I have come to poetry late in life although I have written songs for my own amusement for over 50 years (sounds grand!) and occasionally people have said they were poetic. A friend introduced me to poetry through the Sudbury café poets evening and that prompted me to start abandoning music for some of my scribbling. My main intention is to amuse although I am very happy if something deeper comes along.
I do not read poetry very often and only really started writing in the last couple of years, particularly with the encouragement of my psychologist. I also paint and draw, mainly mixed media works which mean my shed/studio is crammed full of interesting bits of texture or colour that might come in useful, a bit like my head and consequently like my poetry, I suppose. After a long time suppressing all my creative instincts in favour of family and bringing in money (and being made ill by the effort) I am now stitching, sticking and painting together a style of my own in words and visually. I usually write so that a poem can be read on at least two levels, though sometimes it just does exactly what it says on the can.
It's interesting to note how many people have come 'late to writing' here. I am another. School was the most unimaginative environment ever so I either spent my formative years being lambasted for daydreaming or avoiding all things booky, seeing how painful it all was for my writer dad.
Eventually, in 2003 it seemed a good idea to put an education where one should be and I fell instantly for poetry on an Access to HE course. Uni lasted a whole seven weeks. The writer in residence told me my stuff was good and the penny dropped; I should write. Soon afterwards a first poem was published and I went after comedy, selling bits here and there. I still sit and daydream through windows, only now people pay me to do it while I tune their pianos. Better still, I have found other poets! Hello.
I've always loved poetry but only started writing in February 2006, after randomly buying Carol Ann Duffy's beautiful book "Rapture" and being totally inspired by it. I've been attending Poetry Aloud meetings since Autumn 2010 and always enjoy talking about what and how and why we write as part of this friendly and supportive group, as well as hearing some amazing poems each month
Although I have ‛dabbledʼ in poetry for many years, it wasnʼt until I got together with two local poets for critical sessions ‛The Friday Morning Poetry Clubʼ, that I began to write seriously. Sensible folk, they finally urged me towards Poetry Aloud and since that first meeting in April 2010, my writing has evolved from an interest into a passion.
I have always had a creative instinct, but it wasnʼt until a superb teacher (at night classes in 1989) introduced me to Wilfred Owen that I realised that poetry was the creative medium Iʼd been looking for. After many false starts, here I am writing regularly and reading my efforts to alive audience. Often, they are still alive when Iʼve finished.
Ideas drift by like pollen on the wind. Some you let fly past, someone elseʼs territory. Others you catch, they take hold and flourish. I write about anything which interests me. Much about dementia (Alzheimerʼs has my mother), the natural world (amateur ornithologist) and sometimes music (ageing Indie Rock fan).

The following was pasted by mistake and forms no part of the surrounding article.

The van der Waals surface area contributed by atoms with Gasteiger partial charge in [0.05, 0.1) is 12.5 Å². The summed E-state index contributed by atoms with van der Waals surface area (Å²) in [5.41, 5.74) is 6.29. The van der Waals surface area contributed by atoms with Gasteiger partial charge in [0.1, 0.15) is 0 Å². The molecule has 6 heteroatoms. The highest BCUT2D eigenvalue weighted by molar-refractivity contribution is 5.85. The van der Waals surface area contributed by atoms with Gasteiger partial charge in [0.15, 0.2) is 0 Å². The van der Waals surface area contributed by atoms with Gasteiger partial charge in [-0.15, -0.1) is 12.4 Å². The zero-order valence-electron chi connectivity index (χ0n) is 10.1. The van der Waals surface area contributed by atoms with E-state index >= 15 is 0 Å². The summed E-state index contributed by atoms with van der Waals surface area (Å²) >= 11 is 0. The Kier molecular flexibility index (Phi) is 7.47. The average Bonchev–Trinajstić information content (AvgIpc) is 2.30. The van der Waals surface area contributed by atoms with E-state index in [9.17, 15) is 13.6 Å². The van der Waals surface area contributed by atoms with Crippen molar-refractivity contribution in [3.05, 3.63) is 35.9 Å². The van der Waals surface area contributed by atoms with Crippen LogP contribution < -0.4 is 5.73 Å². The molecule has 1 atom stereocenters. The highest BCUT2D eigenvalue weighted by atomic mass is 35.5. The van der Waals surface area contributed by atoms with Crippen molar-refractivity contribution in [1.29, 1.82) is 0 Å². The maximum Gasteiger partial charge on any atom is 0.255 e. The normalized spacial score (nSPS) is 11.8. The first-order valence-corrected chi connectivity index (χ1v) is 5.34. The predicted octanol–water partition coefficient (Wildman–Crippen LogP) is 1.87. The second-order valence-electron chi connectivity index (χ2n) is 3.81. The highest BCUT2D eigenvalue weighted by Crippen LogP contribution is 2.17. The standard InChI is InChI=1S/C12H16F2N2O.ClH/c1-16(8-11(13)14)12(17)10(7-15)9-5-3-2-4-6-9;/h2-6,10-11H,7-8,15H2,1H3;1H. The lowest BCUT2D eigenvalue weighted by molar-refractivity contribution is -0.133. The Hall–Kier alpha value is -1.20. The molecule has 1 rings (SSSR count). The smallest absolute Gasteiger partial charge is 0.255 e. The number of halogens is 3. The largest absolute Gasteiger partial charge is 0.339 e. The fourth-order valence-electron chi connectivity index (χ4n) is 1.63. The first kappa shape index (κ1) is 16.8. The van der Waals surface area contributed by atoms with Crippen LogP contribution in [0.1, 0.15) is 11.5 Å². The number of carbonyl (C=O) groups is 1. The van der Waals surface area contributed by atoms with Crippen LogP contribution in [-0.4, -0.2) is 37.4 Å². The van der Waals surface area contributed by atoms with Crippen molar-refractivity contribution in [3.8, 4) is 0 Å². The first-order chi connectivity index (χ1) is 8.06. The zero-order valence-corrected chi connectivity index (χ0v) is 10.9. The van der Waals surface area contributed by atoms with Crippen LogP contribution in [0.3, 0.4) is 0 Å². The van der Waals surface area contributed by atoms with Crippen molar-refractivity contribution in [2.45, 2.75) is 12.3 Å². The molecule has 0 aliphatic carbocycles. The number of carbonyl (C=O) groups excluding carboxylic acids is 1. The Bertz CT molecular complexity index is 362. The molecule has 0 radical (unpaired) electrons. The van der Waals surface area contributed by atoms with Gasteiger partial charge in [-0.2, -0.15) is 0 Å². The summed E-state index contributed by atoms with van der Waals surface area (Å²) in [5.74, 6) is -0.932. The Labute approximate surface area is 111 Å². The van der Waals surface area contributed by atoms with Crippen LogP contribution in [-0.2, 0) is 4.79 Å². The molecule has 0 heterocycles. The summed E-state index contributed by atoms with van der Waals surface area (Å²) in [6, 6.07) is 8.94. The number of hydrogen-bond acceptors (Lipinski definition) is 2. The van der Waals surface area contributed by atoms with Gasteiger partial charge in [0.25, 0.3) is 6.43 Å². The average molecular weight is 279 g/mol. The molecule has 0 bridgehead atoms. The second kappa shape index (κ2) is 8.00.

I like to be consumed by ideas. Writing poetry is a feeling like no other I know.
After studying pre-20th century literature at university I felt that I knew what was good, but not what I liked. Then I read Ted Hughes and Seamus Heaney. I have now been writing regularly, if not prolifically, for ten years or so. Like others, I try to honour particular moments and relationships by capturing their essence in words that might linger in the mind. So musing is good - and sometimes itʼs nice to amuse. I also have to confess to tinkering too much with finished work, as you will already know if you have read this profile before...
I was introduced to poetry via School Poetry Reading Competitions. I then started translating verse both out of, and into, Greek and Latin. At University my major dissertation was on Horace. Apart from the Classics, my reading was limited to the usuals, Tennyson, Keats, Plath etc. I was only encouraged to write my own poetry at Dukes Priory Psychiatric Hospital, where I spent 15 months. I have written verse regularly since and try to explore new styles. My natural style tends to be intense and emotional, but I can lighten up.... honest! I have had 2 books published - sadly, not on poetry yet.
Iʼve written poetry since adolescence. Finding Poetry Aloud has meant that I have an outlet for my work and connecting with other poets has helped my work to develop. Iʼve been attending meetings since July 2008. Knowing that another meeting is coming up is great for jump starting creativity and getting moving on another poem. I also attended an Arvon course at Lumb bank in 2010 which I would recommend to anyone. I like to think Iʼve written some of my best work in the last few years.
I have always enjoyed reading, writing and listening to poetry, but only got involved with other poets after I had met Irene, my second wife. During that time we went to many poetry readings, and I had wanted to create our own local reading group but we were always too busy, So it wasn't until after she died after moving back to Bury St. Edmunds, that following the format originated by Mike Bannister in Halesworth I created what was then CafÃ© Poets in Bury. It has given me great pleasure in seeing the group grow and prosper under the combined efforts of Rob Lock and Colin Whyles.